Independent studies have shown some commercial preparations to contain the compound benzalkonium chloride (which is a synthetic antimicrobial commonly used in disinfectants and cleaning products), the related compound benzethonium chloride, the antibiotic triclosan, or the preservative methylparaben.[1][5][19] Some samples were shown to contain up to 22% benzalkonium chloride by weight, despite the known allergenicity[20] and toxicity[21] of the compound at higher doses.[5] These chemicals were not present in grapefruit seed extracts prepared in the laboratory, and GSE preparations without the contaminants were found to possess no detectable antimicrobial effect.[1] Although citrus seed extract is sold in health food markets,[5] there is no good evidence for any natural antimicrobial activity.[1]

A study that examined the antiviral properties of GSE found that GSE had no efficacy as a disinfectant for feline calicivirus and feline parvovirus.[22] Grapefruit seed extract has been advocated to be a powerful antimicrobial with proven activity against bacteria and fungi. However, independent studies have shown the efficacy of grapefruit seed extract as an antimicrobial is not demonstrated. Although citrus seed extract is claimed to be a highly effective plant-based preservative by some natural personal care manufacturers, studies asserted that the universal antimicrobial benefits associated with GSE are merely from the presence of synthetic preservatives. Natural GSE has no antimicrobial properties.[1][2] Newer studies found many commercial grapefruit seed extracts contaminated with synthetic preservatives.[6][7][8] In a 2007 study, the main synthetic antimicrobial agent identified in commercial GSE samples was benzethonium chloride.[6] In a 2008 study, synthetic disinfectants such as benzethonium or benzalkonium chloride were identified in most of the commercial GSE products.[7] In another 2008 study, suspected counterfeit products were determined to contain benzethonium chloride in grapefruit seed extract samples.[8]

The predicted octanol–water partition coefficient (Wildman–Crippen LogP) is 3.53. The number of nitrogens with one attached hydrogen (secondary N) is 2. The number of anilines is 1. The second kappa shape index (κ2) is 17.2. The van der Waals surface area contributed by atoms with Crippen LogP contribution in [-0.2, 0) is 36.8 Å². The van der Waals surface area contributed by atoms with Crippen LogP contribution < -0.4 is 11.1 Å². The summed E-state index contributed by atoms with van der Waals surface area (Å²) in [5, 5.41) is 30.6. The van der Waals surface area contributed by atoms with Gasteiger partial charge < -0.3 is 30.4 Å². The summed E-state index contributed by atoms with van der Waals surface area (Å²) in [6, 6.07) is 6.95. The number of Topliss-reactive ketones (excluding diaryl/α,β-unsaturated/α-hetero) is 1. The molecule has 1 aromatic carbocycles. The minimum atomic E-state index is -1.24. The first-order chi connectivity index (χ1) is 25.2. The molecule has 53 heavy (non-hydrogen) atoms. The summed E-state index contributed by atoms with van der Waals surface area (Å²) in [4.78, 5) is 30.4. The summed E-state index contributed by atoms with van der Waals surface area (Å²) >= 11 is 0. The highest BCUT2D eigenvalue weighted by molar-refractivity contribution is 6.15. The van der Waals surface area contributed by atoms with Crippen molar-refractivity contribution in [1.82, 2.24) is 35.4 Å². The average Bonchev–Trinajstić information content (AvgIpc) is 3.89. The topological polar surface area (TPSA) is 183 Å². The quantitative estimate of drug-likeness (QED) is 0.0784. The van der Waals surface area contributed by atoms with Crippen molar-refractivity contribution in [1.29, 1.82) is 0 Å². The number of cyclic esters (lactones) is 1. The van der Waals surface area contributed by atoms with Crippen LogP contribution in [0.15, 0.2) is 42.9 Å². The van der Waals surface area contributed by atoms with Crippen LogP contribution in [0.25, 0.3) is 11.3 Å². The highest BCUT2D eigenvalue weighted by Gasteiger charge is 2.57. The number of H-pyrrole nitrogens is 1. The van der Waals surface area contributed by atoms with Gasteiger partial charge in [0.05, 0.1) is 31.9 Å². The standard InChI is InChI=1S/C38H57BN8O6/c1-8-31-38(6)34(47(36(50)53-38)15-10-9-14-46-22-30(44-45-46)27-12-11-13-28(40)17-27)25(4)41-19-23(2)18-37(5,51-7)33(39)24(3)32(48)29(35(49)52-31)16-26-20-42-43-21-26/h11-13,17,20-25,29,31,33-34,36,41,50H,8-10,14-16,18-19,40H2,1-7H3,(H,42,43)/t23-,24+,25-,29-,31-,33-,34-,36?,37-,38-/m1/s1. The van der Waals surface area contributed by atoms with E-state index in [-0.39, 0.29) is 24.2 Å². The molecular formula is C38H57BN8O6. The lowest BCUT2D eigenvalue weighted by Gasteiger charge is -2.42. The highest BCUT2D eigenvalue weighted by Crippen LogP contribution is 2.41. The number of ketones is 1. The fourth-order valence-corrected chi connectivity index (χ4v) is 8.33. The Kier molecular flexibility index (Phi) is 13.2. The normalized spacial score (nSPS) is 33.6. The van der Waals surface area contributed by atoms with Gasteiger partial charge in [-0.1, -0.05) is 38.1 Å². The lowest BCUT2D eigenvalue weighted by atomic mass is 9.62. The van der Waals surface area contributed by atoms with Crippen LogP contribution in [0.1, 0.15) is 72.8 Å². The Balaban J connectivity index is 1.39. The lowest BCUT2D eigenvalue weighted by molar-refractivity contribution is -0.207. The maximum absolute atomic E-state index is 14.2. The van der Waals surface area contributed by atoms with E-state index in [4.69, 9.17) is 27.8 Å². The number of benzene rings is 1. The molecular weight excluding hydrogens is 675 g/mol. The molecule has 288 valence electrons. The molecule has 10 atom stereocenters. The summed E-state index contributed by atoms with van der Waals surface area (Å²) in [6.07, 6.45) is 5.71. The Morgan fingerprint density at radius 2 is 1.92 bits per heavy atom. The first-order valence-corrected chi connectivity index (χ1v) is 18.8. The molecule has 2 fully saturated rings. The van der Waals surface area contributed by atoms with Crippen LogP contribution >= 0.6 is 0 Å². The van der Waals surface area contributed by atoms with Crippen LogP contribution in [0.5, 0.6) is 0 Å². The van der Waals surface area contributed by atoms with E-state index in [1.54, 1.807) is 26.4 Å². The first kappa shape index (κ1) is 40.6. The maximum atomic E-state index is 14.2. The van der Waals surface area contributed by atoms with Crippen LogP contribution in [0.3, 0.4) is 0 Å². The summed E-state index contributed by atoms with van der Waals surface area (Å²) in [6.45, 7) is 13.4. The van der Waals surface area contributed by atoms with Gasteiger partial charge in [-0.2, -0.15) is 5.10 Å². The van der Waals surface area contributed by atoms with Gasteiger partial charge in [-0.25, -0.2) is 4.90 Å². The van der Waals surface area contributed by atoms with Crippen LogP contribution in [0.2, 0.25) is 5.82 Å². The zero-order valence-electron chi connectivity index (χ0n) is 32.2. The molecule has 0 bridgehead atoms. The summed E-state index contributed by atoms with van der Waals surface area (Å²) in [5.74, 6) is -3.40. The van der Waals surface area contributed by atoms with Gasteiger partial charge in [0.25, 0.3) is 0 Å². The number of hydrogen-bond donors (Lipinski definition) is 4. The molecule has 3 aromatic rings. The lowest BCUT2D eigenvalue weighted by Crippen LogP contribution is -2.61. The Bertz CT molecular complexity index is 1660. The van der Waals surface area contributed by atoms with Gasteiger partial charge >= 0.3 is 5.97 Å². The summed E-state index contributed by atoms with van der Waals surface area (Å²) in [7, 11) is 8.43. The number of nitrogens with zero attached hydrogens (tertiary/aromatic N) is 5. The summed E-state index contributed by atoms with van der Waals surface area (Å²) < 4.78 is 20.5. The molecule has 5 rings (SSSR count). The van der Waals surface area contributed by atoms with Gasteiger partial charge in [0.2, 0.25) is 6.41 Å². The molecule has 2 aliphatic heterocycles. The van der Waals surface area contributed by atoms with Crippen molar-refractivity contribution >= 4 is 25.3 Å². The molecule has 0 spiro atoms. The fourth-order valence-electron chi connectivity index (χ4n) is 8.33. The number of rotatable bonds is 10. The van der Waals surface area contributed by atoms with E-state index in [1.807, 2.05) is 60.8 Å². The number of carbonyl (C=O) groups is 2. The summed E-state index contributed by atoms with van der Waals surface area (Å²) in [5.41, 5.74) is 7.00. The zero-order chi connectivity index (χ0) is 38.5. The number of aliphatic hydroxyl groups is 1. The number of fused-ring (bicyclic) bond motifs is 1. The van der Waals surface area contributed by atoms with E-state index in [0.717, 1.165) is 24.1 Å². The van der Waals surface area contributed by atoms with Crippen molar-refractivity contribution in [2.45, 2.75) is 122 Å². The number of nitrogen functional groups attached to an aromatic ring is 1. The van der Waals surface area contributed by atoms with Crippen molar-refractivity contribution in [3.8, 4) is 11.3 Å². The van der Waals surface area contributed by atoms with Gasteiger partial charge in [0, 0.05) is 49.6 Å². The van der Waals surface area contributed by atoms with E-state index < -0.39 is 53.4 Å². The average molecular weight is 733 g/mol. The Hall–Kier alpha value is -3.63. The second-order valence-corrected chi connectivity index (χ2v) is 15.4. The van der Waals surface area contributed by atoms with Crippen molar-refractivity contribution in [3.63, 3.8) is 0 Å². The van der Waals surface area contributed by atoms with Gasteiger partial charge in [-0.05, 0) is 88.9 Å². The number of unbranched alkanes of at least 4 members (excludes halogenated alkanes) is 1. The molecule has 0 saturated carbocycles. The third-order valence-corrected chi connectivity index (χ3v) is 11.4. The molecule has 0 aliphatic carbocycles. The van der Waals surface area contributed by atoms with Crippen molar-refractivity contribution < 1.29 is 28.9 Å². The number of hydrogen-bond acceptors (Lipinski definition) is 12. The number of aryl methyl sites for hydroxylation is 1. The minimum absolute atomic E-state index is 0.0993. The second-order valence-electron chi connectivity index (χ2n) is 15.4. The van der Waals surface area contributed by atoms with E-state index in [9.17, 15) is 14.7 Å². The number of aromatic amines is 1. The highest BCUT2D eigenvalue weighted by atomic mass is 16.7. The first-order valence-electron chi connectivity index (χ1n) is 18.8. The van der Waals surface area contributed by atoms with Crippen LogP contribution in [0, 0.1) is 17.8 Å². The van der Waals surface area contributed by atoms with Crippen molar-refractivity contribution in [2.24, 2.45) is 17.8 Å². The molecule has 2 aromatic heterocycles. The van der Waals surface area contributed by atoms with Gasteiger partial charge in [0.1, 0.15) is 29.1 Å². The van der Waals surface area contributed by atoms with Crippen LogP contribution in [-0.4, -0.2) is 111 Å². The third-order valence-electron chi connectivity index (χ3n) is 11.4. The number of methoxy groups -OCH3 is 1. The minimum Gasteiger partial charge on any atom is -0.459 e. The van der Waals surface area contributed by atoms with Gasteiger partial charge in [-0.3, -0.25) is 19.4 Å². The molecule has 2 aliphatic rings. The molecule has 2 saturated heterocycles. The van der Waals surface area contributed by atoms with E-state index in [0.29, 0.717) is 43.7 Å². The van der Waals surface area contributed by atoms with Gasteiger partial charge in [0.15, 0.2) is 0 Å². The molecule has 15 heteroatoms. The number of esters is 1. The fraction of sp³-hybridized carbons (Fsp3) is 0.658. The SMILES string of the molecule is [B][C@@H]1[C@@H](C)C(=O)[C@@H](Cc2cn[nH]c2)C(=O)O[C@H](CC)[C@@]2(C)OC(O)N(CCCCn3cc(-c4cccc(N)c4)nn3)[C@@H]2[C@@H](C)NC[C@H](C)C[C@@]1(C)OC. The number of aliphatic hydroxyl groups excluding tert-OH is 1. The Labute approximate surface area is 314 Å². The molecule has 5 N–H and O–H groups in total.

Grapefruit seed extracts are added to cosmetics, food supplements, and pesticides for their antimicrobial effect, but suspicions about the true nature of the active compounds in GSEs arose when synthetic additives were found in commercial products.[2] Various analytical methods were developed to determine the constituents or compounds in GSE samples which include particle-induced x-ray emission (PIXE),[4] electrospray ionization mass spectrometry (ESI-MS),[4] high performance liquid chromatography (HPLC),[2] liquid chromatography-mass spectrometry (LC-MS),[7] and nuclear magnetic resonance (NMR) analysis.[8]


Analysis shows the phytochemicals of the seed extract and pulp are flavonoids,[23][24] ascorbic acid (vitamin C), tocopherols, citric acid, limonoids,[25][26] sterols, and minerals.[27]


Homemade pure GSE, processed without solvents, is prepared by grinding the grapefruit seed and juiceless pulp, then mixing with glycerin.[1]

Commercially available GSE sold to consumers is made from the seed, pulp, glycerin, and synthetic preservatives all blended together.[1]


Grapefruit can have a number of interactions with certain drugs, increasing the potency of many compounds,[28] including warfarin (coumadin). Grapefruit has components that inhibit the CYP3A4 enzyme in the intestine.[28] Thus, it is this effect that increases the rate of absorption of several drugs.[29] There are concerns about the safety of ingesting synthetic preservatives found in grapefruit seed extract.

Health claims and safety concerns[edit]